Recipes of using sesame oil to nourish the skin and treat hair.
Sesame oil is derived from the seeds of the flowering sesame tree, also known as Sesamum indicum. These plants are native to East Africa and India, but they are currently cultivated in many countries around the world.
Due to its delicious, nutty taste and content of monounsaturated and polyunsaturated fats, sesame oil has become one of the most popular oils for cooking.
But what are the benefits of it beyond the kitchen? Is it a good oil to use on your skin? Read on to learn more about the properties of this oil, what it can and cannot do for your skin.
What are the benefits of using sesame oil for your skin?
Sesame oil has the following properties, helping to turn it into an oil that is beneficial for your skin:
Antioxidants. This means it is resistant to free radical damage or unstable molecules that can damage the cellular structure of your skin.
Anti-inflammatory. This means it can reduce inflammation and swelling.
Sesame oil also has a moderately low rating on the acne cause. This unofficial database ranks different oils and avocados for their pore-clogging properties. The scale ranges from 0 to 5.
Rated 0 means the oil won’t clog your pores while rating 5 means it will.
Although studies on sesame oil are limited, especially regarding skincare benefits, there have been several discoveries about its antioxidant, antibacterial and anti-inflammatory properties:
Applying sesame oil topically can reduce oxidative stress, which can lead to cell or tissue damage.
A recent animal study found that topical use of sesame oil was helpful for wound healing from second-degree burns.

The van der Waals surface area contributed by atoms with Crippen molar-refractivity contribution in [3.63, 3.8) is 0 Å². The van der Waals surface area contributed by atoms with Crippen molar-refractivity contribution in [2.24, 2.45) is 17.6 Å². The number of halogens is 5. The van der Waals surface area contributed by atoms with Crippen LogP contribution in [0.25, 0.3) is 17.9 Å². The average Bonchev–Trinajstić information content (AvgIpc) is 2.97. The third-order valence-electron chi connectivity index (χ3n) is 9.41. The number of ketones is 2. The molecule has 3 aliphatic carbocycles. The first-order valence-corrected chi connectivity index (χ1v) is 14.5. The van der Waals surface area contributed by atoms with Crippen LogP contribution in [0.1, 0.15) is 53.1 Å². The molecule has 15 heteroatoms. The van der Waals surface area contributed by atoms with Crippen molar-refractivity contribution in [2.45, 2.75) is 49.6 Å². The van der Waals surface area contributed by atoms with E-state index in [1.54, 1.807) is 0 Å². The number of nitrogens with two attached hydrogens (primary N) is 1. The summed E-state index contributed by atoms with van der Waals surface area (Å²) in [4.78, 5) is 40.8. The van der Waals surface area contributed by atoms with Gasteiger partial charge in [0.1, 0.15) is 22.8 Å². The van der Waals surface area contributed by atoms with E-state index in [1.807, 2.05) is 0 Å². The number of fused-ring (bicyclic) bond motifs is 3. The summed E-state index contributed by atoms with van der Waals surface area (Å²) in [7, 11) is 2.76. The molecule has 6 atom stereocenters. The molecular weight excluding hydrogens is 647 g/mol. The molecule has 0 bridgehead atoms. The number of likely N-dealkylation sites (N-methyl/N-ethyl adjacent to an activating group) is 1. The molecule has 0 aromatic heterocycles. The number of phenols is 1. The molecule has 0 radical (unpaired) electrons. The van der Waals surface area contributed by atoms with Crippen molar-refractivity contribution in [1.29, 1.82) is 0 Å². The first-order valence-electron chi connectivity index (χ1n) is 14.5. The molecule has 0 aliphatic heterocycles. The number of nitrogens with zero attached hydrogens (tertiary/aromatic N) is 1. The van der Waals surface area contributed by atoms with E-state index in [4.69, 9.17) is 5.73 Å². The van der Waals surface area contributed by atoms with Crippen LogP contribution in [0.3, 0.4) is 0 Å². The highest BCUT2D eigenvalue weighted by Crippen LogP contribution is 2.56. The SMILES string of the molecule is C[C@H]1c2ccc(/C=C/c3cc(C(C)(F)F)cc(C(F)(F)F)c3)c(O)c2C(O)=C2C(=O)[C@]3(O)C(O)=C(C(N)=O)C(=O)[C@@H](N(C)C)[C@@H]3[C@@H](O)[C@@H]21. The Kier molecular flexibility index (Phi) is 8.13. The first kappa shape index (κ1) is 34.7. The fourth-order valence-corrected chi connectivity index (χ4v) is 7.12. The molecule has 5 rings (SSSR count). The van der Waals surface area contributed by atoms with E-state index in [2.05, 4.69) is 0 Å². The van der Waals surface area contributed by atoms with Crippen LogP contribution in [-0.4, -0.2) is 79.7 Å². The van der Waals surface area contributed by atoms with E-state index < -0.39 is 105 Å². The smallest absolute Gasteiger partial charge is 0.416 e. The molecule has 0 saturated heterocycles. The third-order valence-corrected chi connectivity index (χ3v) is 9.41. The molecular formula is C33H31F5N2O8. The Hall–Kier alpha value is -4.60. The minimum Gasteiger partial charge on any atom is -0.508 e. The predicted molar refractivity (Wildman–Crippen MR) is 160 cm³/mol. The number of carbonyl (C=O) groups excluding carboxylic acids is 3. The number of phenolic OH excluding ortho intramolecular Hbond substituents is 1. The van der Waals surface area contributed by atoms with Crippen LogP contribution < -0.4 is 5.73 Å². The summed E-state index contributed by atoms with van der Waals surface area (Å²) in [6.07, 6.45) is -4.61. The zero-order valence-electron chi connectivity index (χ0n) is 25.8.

One small study found that sesame oil, combined with massage, significantly reduced the pain associated with a limb injury in patients in the emergency room.
There is some evidence that sesame oil can help filter ultraviolet (UV) rays, but not to the extent that products designed for this purpose can.
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What are the nutrients in sesame oil?
Sesame oil contains vitamin E, which can help protect skin cells from damage caused by environmental factors, such as UV rays, pollution and toxins.
Sesame oil also contains a number of phenolic compounds, which provide antioxidant and anti-inflammatory properties. These compounds include:
tocopherol pinoresinol, sesamin, sesamolin sesamol
It also contains some essential fatty acids. These acids are effective moisturizers that can help keep your skin supple, soft and hydrated.
Is it safe to use sesame oil on the skin?
Sesame oil is safe for most people to use. Since any substance can cause a reaction, especially if you have sensitive skin, you should check the patch before using it.
Follow these steps to perform a patch check:
Wash and dry the upper part of the inner arm, near the elbow.
Use a clean cotton ball to apply a small amount of sesame oil to the area.
Cover for 24 hours with a gauze pad.
If you feel a tingling or tingling sensation, remove the gauze pad, rinse the skin area, and stop using the oil.
If you feel no sensation, leave the gauze on for 24 hours and then remove it.
If your skin looks clear and clean, you probably are not allergic or sensitive to the oil and can be used comfortably on the skin.
If you are allergic to sesame seeds, don’t use sesame oil.
Sesame oil is not an essential oil, so it doesn’t need to be diluted before use.
Try to find sesame oil-free of other ingredients and chemicals. Read the labels to find out if the oil is pure or has other ingredients added to it.
You can use sesame oil freely on the skin to massage and moisturize.
If you use sesame oil for acne or acne scars, apply sesame oil to the affected area and leave overnight. You can exfoliate the skin first to remove dead cells and dirt from the skin. This can make it easier for the oil to absorb into your skin.